Without masculine and feminine labels directing each spritz, gender-free fragrances are empowering you to follow your nose
By Adriana Ermter
Recently, the fragrance gender lines have been blurred, with both sexes following their nose as opposed to adhering to what’s written on the bottle. And more often than not, it’s leading them towards unisex perfume. Men are now flirting with floral eaus, while women are stepping out in leather-based scents—and none of it is due to a labelling mishap.
“People, especially millennials, aren’t overly concerned with male and female gender constructs,” says Paula Pulvino, founder of Villa of the Mysteries Perfume in Brooklyn, New York. “So they have no qualms about wearing whatever smells good to them, despite the label.”
The label’s domino effect
While masculine and feminine labels still exist—on the runways and on the pages of magazines, hanging from clothing racks and sitting atop department store counters—this growing and third “label” is holding court alongside them. And the impact is widespread.
Couture houses including Valentino, Salvatore Ferragamo and Gucci, renowned for their distinctly separate men’s and women’s wear, showcased ambiguous style on the Spring 2017 runways. Cosmetics bigwig CoverGirl recently appointed its first male beauty ambassador, Instagram star James Charles. And K-beauty sales are popping in South Korea, courtesy of men’s desire to have the same flawless complexions as their female counterparts. According to the International Flavors and Fragrances organization, North America’s unisex fragrance market has also increased by 24 per cent in the last year.
“This trend has been a long time coming,” affirms Pulvino. More than two centuries, to be exact.
A fragrant past
When colognes were first introduced in the 17th and 18th centuries, both men and women liberally splashed their label-free incarnations in an attempt to disguise the well-known fact that bathing was a rarity. “Because scents were created specifically to mask other smells, less thought was given to which sex might be wearing the product,” says Pulvino. In the 19th century, with the influence of better hygiene, money and gender rules, along with the trend to enhance handkerchiefs and handbags with perfume, men’s and women’s fragrance categories evolved, creating an identity shift that lasted for a century.
Then, in 1994, at the height of the grunge era, fashion designer Calvin Klein launched a simple-looking bottle filled with a citrus-smelling eau called CK One. Advertised as a fragrance for both men and women, the zesty, cool and clean scent was groundbreaking—an anomaly in its multi-functionality, especially after the sea of heady feminine florals and intense masculine woody perfumes that dominated the ’80s. CK One was different. It’s scent refreshing, neither masculine nor feminine. And its provocative and progressive advertising campaign pushed the boundaries, forcing the oh-so gender-oriented fashion and beauty industry to embrace diversity, personal choice and individuality.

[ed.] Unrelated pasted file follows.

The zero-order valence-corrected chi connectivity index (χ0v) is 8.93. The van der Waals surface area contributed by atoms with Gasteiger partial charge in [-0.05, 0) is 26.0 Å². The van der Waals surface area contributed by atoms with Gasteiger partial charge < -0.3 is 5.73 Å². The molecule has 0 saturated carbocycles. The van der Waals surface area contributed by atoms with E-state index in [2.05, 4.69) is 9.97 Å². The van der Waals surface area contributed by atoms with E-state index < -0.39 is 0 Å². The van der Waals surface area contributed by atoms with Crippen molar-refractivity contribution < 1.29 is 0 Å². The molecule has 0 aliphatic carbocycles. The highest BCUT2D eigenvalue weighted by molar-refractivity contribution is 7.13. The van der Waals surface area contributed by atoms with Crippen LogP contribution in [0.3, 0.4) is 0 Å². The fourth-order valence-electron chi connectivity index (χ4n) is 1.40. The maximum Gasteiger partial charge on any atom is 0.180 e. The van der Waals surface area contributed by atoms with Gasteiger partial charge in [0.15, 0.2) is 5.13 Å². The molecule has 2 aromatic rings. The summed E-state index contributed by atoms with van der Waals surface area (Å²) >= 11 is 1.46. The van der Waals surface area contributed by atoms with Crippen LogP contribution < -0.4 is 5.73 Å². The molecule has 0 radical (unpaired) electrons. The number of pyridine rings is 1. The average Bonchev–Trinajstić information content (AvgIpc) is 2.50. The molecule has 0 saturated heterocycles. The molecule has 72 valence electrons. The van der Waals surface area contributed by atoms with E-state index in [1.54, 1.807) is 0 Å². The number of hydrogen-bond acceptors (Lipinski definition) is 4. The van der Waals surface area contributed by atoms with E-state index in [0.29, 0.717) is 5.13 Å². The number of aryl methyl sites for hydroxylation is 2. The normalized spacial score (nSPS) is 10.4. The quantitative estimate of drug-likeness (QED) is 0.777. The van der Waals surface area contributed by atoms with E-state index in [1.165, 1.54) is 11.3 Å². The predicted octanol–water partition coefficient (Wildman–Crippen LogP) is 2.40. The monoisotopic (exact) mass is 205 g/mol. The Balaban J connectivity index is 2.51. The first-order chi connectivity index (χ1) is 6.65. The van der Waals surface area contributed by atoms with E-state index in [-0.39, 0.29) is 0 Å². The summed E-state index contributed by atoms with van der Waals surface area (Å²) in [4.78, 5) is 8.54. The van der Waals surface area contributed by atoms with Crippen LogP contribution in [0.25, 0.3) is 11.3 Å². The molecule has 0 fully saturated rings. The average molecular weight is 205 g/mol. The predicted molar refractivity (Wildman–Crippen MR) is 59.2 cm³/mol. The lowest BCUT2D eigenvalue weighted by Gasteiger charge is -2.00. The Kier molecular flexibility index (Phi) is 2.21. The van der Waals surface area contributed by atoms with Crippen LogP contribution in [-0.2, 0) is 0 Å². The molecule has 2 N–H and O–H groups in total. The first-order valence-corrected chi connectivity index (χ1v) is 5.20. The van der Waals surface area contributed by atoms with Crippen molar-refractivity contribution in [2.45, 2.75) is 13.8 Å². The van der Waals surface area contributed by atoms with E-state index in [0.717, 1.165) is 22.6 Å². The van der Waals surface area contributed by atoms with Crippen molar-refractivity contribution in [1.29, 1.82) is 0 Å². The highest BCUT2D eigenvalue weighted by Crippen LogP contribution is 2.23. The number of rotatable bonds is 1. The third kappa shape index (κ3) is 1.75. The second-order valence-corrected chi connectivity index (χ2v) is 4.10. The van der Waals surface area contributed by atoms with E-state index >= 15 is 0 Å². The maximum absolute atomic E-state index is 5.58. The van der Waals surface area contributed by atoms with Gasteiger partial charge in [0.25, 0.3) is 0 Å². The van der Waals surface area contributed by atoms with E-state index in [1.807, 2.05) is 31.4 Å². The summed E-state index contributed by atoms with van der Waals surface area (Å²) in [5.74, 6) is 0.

The new wave of unisex scents
CK One’s impact, however, was singular. While other brands tried to emulate its unisex popularity, their fragrances never quite caught on. The Gap’s Grass and Heaven, and The Body Shop’s Oceanus, were intended for neutral wear but developed a female cult following; others, like Comme de Garçons, remained predominantly gender split. Now, with European perfumers like Serge Lutens, Maison Margiela Replica and Frederic Malle flooding the North American market with their sophisticated brands, unisex is experiencing a re-emergence that is here to stay.
“We are getting back to no barriers or restrictions,” explains Barb Stegemann, CEO and founder of The 7 Virtues perfumery in Halifax. “Back to what we love; what appeals to us.”
No longer dependent on simply smelling clean to be considered unisex, this new wave of gender-free fragrances can fall into a multitude of categories ranging from floral and citrus to woody and aromatic. Each one is mix-mastered to appeal to both feminine and masculine senses simultaneously without leaning more heavily towards one gender-based direction or the other. “I don’t believe in labels for people,” says Stegemann, “so it’s refreshing to see that other fragrance brands are getting away from labelling things male or female, too.”
Unisex scents now run the gamut. Bottega Veneta’s Parco Palladiano I ($330 for 100 mL, exclusively at Holt Renfrew) is loaded with aquatic, ozonic and floral notes. Another favourite is an earthy, aromatic and herbal blend, as found in Nest’s Verde ($78 for 50 mL and $160 for 100 mL, available at Sephora). Spicy, woody, citrus elixirs also prevail, spritzed from bottles like The 7 Virtues’ Patchouli of Rwanda ($70 for 50 mL, available at Hudson’s Bay). With seemingly unlimited spritzing choice literally at our fingertips, all that’s left to do is to choose one and spray it on.
“These are notes that both men and women can connect with,” affirms Stegemann. “It’s liberating! It’s nice to see we are getting away from the old way of thinking.”
ADRIANA ERMTER is a Toronto-based, lifestyle-magazine pro who has travelled the globe writing about must-spritz fragrances, child poverty, beauty and grooming.